Some say this is just another fad, others say it hasn’t been researched enough. Let’s delve into the relevant studies regarding this fruit and decide for yourself. Garcinia cambogia which is also called Malabar tamarind is a tiny sweet tropical tree fruit that has the shape of a pumpkin. Scientists have found an acid in it that is slightly similar to the citric acid that is also found in lemons and oranges.
The acid also known as hydroxycitric acid (HCA), has created a debate among nutritionists among nutritionists as to its alleged benefits. It has been prized both as a miracle supplement in regards to its weight loss capabilities and it’s often been derided as completely ineffective.
So what’s the general opinion now? In the past few years, the acid has gained popularity and positive reviews, with the word “garcinia” popping up more often in discussions about weight loss. Actually, the word itself has become synonymous to the hydroxycitic acid or HCA. In this article, we will keep using “HCA” to keep the explanations simple. It seems as if everyone that has even a remote interest in weight loss supplements has encountered the word “garcinia” or frequently got asked about it.
Another question is if it’s legit. The answer isn’t black or white. Like with many other things it lies in the gray area. It all depends on the user and his requirements. The straightest answer would be that it is not some magic pill, it is simply a tool. The only ones credible enough to give an opinion about it are the ones who have tried it and have learned how to use it in a reasonable manner and then continue using it.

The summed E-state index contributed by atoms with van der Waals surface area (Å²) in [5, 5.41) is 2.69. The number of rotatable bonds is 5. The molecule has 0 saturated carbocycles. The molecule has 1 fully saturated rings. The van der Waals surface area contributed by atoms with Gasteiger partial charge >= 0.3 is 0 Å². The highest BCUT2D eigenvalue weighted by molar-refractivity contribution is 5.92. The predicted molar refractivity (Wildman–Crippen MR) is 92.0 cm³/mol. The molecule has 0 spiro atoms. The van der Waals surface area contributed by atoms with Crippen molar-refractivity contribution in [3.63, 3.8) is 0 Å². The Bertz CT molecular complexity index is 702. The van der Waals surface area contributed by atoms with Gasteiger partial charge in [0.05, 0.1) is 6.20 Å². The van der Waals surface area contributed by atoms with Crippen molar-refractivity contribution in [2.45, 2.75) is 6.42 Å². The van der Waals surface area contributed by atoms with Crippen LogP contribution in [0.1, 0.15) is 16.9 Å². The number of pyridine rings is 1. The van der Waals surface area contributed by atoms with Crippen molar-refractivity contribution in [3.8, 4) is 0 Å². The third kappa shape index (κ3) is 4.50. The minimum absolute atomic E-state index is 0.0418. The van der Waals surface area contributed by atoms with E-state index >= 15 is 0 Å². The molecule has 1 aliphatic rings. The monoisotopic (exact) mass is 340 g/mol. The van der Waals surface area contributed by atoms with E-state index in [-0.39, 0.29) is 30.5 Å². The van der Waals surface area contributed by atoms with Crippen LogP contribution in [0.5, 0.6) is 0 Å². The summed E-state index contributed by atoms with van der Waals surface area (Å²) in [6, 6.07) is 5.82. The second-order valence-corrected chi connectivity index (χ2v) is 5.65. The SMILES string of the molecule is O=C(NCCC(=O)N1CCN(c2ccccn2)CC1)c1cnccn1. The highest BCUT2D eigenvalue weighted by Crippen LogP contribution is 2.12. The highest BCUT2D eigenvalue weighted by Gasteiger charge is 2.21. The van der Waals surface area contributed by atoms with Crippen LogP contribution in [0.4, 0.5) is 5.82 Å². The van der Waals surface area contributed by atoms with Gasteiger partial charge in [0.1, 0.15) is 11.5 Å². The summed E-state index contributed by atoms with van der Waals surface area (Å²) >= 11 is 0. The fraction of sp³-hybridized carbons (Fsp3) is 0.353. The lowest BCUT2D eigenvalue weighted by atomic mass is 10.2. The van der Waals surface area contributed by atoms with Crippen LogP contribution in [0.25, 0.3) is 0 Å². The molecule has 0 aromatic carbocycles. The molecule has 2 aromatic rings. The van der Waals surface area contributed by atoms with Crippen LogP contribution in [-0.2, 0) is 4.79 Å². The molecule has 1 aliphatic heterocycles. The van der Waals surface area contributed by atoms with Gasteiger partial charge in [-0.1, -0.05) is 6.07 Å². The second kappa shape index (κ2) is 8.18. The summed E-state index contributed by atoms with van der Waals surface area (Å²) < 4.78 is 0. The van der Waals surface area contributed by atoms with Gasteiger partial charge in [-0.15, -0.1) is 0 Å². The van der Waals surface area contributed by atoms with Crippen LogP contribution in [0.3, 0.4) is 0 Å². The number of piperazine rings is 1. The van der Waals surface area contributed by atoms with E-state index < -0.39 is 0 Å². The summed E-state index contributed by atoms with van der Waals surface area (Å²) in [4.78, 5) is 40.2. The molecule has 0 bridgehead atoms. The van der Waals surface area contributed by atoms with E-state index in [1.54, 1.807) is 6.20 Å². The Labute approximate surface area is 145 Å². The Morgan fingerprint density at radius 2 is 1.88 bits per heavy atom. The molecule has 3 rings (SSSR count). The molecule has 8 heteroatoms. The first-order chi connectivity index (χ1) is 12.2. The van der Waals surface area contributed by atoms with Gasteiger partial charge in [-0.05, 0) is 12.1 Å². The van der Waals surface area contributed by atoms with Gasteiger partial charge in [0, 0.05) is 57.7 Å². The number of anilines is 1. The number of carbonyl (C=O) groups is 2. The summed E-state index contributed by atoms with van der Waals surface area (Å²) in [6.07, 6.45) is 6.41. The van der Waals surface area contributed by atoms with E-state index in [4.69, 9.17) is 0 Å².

Fortunately, in the past few years, we have gained a lot of knowledge about what supplementing with HCA does inside the body and how to optimize its use. Here are a few points that will inform you more about this supplement.
The appearance of HCA
HCA first started achieving popularity in the early ‘90s, after numerous studies have confirmed it caused some animals losing weight. One thing that we know for certain about HCA is that it blocks a part of an enzyme known as citrate lyase, which is in charge of converting starches and sugars into fat tissue. If you block the enzyme, then the carbs stop depositing as body fat and instead get turned to producing energy. Then, when you start burning fat when you start exercising, there will be less fat to replace it, so the overall fat level decreases.
HCA has also been shown to have the ability to suppress your appetite, but it doesn’t do it the way a diet pill containing a stimulant would. It actually increases your satiety, which makes it easier for you to be satisfied with less food. The mechanism behind this hasn’t been completely clarified.
One theory says that a metabolic change caused by the HCA could be sending a signal to the brain that suppresses your appetite via the amino acid 5-hydroxytryptophan, which is also a precursor to serotonin, otherwise known as the “happiness hormone”. Numerous studies have found that serotonin levels have increased in participants taking HCA, so this theory might have some truth in it.
These two findings were enough to propel HCA in the mainstream fitness world, but it seems its fame has quickly faded away after a study that was published in the Journal of the American Medical Association in 1998 said that HCA had no effect whatsoever on human participants. You would think that “put a nail in the coffin” for HCA. Wrong. Studies done afterward have made some very different conclusions and have helped convince many people, including previously skeptics, that HCA is really capable of helping you lose weight.
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